(Triggery warning: this post contains writing related to eating disorders and ED recovery. I don't think it's particularly triggery, but you know if you need to be careful.)
Still getting my weekly dose of self-inflicted rage from The Age's Sunday Life column: 'My Day on a Plate'. Occasionally there is the pleasure of reading someone like Sandra Reynold's frankly reassuring day (except for the Marmite. Outrageous! Love the Milo bit.)
But more often than not, it dishes up for us things like last Sunday's, which began:
5am: I have a coffee, a litre of naturally flavoured water, then I go to work.
9am: I enjoy some Chia seeds...
You get the idea.
Now, it may be that I'm just filled with naturally flavoured bitterness, and would like to deliver a kick to the Chia-seeds to these sorts of columns that try to normalise whatever the unrealistic eating-trend-of-the-moment is (not to mention implying that human eating habits are entirely uninfluenced by mood/tiredness/menstrual cycles/what you ate yesterday/weather/hangovers/toddler tantrums/stress/inclination).
I know space is an issue, but I really wish these sorts of columns could present some kind of brief note of the thoughts that go along with these lists of eats, like: "I've just got back from a relaxing weekend away, so I didn't end Monday with an entire box of BBQ Shapes on the bus like I usually do, instead I waited til I got home and had grilled salmon with quinoa." Because if I picked and chose my meals out of, say, a fortnight's worth of eating, I'd probably be able to piece together a pretty perfect My Day on a Plate too*. My rage-on-a-plate about this column stems from wanting to see more of a 'My Brain on a Plate' than 'My Day on a Plate'. (That was too many 'on-a-plate's for one sentence. Please accept my apologies on a plate.)
Even now at an (undisclosed yet respectably) healthy weight, for me every day with food is a struggle with anxiety and overthinking and second-guessing myself. Obviously, I can't be sure people who haven't ever been diagnosed with an eating disorder don't sometimes/often think like this too. It just goes round and round and round:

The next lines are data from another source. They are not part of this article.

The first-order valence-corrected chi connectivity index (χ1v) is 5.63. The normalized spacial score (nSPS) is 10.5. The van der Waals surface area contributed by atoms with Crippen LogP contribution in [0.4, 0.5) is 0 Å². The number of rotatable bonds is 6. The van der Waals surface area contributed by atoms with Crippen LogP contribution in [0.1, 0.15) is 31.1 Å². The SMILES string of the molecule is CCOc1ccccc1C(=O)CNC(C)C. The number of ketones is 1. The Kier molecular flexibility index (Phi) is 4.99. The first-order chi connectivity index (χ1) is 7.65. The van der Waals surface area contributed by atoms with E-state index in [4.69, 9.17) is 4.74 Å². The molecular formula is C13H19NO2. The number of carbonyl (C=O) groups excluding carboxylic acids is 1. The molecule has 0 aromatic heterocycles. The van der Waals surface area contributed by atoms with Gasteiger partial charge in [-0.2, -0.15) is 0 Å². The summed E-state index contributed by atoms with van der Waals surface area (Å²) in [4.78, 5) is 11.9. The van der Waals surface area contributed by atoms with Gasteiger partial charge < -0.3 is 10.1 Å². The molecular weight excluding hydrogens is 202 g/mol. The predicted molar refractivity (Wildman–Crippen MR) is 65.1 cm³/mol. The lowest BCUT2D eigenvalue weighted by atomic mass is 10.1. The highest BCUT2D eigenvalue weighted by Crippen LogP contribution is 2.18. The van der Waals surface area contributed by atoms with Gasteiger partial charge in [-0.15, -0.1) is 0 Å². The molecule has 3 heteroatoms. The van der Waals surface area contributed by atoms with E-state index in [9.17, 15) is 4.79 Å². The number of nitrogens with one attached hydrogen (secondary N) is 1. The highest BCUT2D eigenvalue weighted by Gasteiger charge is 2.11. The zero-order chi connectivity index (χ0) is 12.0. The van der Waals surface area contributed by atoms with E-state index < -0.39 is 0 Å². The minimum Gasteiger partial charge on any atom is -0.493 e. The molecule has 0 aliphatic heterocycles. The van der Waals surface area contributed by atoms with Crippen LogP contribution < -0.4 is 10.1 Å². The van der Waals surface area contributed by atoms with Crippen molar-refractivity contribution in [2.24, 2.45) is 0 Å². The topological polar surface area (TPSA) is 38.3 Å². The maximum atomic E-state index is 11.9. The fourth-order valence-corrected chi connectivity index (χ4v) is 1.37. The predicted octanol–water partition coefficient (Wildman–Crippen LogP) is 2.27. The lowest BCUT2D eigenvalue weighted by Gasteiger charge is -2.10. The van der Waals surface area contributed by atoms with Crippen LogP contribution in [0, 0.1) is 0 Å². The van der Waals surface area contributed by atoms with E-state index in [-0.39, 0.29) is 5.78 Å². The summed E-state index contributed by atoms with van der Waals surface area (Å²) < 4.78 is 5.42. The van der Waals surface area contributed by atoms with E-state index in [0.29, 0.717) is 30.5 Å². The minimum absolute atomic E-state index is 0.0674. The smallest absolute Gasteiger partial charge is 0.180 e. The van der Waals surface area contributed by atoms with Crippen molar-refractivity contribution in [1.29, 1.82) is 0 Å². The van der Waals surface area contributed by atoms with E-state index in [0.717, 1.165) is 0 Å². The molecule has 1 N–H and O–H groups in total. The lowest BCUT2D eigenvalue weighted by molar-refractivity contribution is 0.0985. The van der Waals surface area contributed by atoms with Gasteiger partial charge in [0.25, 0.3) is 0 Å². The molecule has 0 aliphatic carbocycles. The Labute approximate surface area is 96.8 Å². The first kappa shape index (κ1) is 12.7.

6am: 1.2 litres of tea. I love tea. Tea is the one thing I've never worried about. Tea tea tea tea tea.
8:30am: I bought some full-fat strawberry Jalna yoghurt for my 3 year old Luka, but he doesn't like it, so I've put 2 big spoonfuls on half a cup of raw oats in a container for myself to eat on the bus for breakfast. How much is a 200g serving of yoghurt? Like, a whole tub? Maybe these 2 spoonfuls are 200g. I'll have to look that up.
11am: Stupid oats and yoghurt, they've got more calories than my usual toast breakfast, and yet they've lasted only a couple of hours, whereas the toast usually keeps me sorted til 1pm. It's nowhere near lunch time. I'm hungry. Am I hungry? Maybe I'm just thirsty. How much water have I had this morning? 1.5 litres. Plus the tea. I'm probably not thirsty. I eat 2 big squares of Saladas. It makes my hands shake afterwards, I hate snacking, it always just feels like the prelude to a binge. What if now I'm not hungry for lunch, or I do get hungry for lunch, but too late to be hungry for dinner? Perhaps the Saladas should just count for lunch.
12pm: Birthday celebration at work. I refuse the cake on offer, saying I'm not a big fan of cake (which is true), but it's mainly because if I eat when I'm definitely not hungry, my anxiety levels will shoot through the fucking roof, and I won't get any work done for the rest of the day. Let alone lunch. I wonder if they all think I'm refusing because I'm relapsing. I'm not. Am I? I don't think I am.
3pm: Great, now I'm hungry for lunch. And I don't want the lunch I've brought from home, I want laksa. Laksa is enormous though, it's like treble what I'd normally eat for lunch, and then I won't be hungry for dinner. Maybe I just won't have dinner. People do that, right? They have a big late lunch and then don't have dinner because they're not hungry? That's not disordered, is it, if I'm truly not hungry? Oh for fuck's sake. This is ridiculous. I buy a laksa. I don't finish it all, but I still worry that I ate it too fast and as a result ate more of the noodle part than I would normally do. I'm clenching my teeth a lot. I have a lie down for the rest of my lunch break so that my breathing calms down a bit.
7pm: I get home from work, and assess my physical hunger as objectively as I can, about twenty times. Nope, I'm definitely not hungry. I feel guilty by default just saying this to my Newly-Corporeal Boyfriend, because the words are the same as when I was starving and lying to everyone: "I'm not hungry". Now they're true. I think. I hope he believes me. I've certainly gone over it enough times in my head to make sure I'm not lying. I think. Have I? Oh fucking hell, can I have a glass of wine now?
6am: Wake up. Absolutely ravenous because my last meal was now 15 hours ago. So today will be out of whack too. Should I start with a bigger breakfast? How long should it last me? Sigh...
And on it goes. Recovery is very tiring and very boring. I could be thinking about way better things, like buses that are also ATMs and have vending machines and mini-bars in them.
Still, my brain is much less plate-heavy than it was even a six months ago. And as tedious and anxiety-inducing as attempting recovery is, that's got to be a good thing.
*Aside: this is why overly rigid meal plans that eating disordered people are often given to follow (especially on hospital discharge) can be problematic - because when you look around in the real world it's obviously bullshit: not many 'normal' people eat exactly 3-meals-plus-2-snacks every single day. But this is rant for another time.